Or the curved, iron bar windows that could be cut out and lined with cellophane? What a wonderful glow that would be, with a of the low voltage LED Christmas tree light inside the crèche!

I mentioned that all the Vivid Miniature Nativities are finished on all sides — even underneath. The back outside wall of No. 2 — as yet another example of artistic flight of fancy — features an apse toped by an onion dome. The front is topped by a red-brick arch and covered with a trellis in bright greens.

Like No. 1, No. 2 was also simplified: magi, more sheep, and a man carrying fruit contained in the original vintage sheet were not used in the interest of creating a more compact, less busy, miniature.

Geometric designs, a left lean-to and right wing — Vivid Miniature Nativity No. 3. 
Vivid Miniature Nativity No. 3

No. 3 is the most elaborate, construction-wise, of the miniatures featuring a slopping lean-to on the left of the manger and a square building on the right.

The Moorish theme is evident here as well, in a brick doorway and the fondness for splashy color in the checkered roofs: blue, green and red for the manger, red and green for the small building at right.

This more elaborate miniature seemed to need more figures: a magi and sheep are featured in the manger, and another magi at the left front.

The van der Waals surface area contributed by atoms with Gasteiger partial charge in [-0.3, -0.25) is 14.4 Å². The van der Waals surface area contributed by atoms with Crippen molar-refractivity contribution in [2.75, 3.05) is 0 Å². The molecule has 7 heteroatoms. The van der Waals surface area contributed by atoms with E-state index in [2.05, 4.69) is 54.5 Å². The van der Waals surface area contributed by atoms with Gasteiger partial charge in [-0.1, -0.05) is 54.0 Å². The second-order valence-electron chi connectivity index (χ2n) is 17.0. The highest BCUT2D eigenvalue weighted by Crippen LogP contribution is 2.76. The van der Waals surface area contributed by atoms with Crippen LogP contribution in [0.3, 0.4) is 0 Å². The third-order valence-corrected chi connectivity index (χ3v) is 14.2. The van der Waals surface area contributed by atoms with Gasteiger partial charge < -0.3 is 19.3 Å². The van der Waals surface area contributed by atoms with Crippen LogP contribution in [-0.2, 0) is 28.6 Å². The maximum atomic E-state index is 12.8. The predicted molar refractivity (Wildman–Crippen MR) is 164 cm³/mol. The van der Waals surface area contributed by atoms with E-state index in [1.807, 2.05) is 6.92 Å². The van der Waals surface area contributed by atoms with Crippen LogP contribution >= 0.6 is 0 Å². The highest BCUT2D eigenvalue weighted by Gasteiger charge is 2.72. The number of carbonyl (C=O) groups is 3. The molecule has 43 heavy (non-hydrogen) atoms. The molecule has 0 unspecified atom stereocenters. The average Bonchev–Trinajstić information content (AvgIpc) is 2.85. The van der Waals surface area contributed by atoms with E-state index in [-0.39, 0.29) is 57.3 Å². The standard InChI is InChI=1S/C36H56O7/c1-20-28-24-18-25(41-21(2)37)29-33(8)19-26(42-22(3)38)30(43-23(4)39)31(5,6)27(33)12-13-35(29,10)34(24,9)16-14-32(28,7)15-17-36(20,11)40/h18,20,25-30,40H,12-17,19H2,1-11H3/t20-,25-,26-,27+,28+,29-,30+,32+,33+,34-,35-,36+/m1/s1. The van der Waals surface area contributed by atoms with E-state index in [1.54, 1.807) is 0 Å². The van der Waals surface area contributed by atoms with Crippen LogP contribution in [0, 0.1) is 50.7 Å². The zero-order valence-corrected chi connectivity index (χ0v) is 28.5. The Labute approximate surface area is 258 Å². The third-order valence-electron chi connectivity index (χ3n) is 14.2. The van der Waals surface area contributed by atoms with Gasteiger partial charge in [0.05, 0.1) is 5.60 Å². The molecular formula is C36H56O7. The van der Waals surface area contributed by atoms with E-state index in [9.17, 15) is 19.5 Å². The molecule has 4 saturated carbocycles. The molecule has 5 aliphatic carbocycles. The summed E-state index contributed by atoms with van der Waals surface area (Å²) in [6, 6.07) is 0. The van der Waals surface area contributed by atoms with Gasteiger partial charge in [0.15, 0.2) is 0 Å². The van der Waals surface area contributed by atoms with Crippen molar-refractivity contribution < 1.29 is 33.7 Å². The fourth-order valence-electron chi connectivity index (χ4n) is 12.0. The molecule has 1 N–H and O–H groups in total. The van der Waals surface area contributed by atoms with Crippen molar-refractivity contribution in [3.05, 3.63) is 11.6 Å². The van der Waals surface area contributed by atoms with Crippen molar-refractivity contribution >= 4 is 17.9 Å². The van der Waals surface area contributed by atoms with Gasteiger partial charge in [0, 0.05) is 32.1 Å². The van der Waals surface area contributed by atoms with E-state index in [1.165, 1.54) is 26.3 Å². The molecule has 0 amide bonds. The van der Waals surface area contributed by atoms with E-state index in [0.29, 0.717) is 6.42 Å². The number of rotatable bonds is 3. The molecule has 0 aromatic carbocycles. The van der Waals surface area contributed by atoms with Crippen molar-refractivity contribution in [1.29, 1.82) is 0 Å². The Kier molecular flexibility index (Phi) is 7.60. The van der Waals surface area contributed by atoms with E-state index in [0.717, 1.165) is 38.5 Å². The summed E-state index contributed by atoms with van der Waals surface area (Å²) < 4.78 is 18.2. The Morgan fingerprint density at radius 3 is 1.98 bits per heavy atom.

Still, there were figures I wasn't able to use: a wonderful cow, more sheep, a shepherd, and a woman in a green and red dress.

Cellophane could enhance No. 3 as well, in the square and round windows and Moorish doorway.

An awning above the front brick arch and the Star of Bethlehem complete Vivid Miniature Nativity No. 3.

Magi offer gifts — Vivid Miniature Nativity No. 4. 
Vivid Miniature Nativity No. 4

I decided to spare you the grief, and did not include in No. 4, a garland and two palm trees that would have necessitated magnifying glasses to be cut out!

Also not used was a right lean-to of dark wood that created an asymmetry and would have unbalanced your crèche if you were to hang it. (Besides, there's only so much room on an 8.5 x 11 sheet!)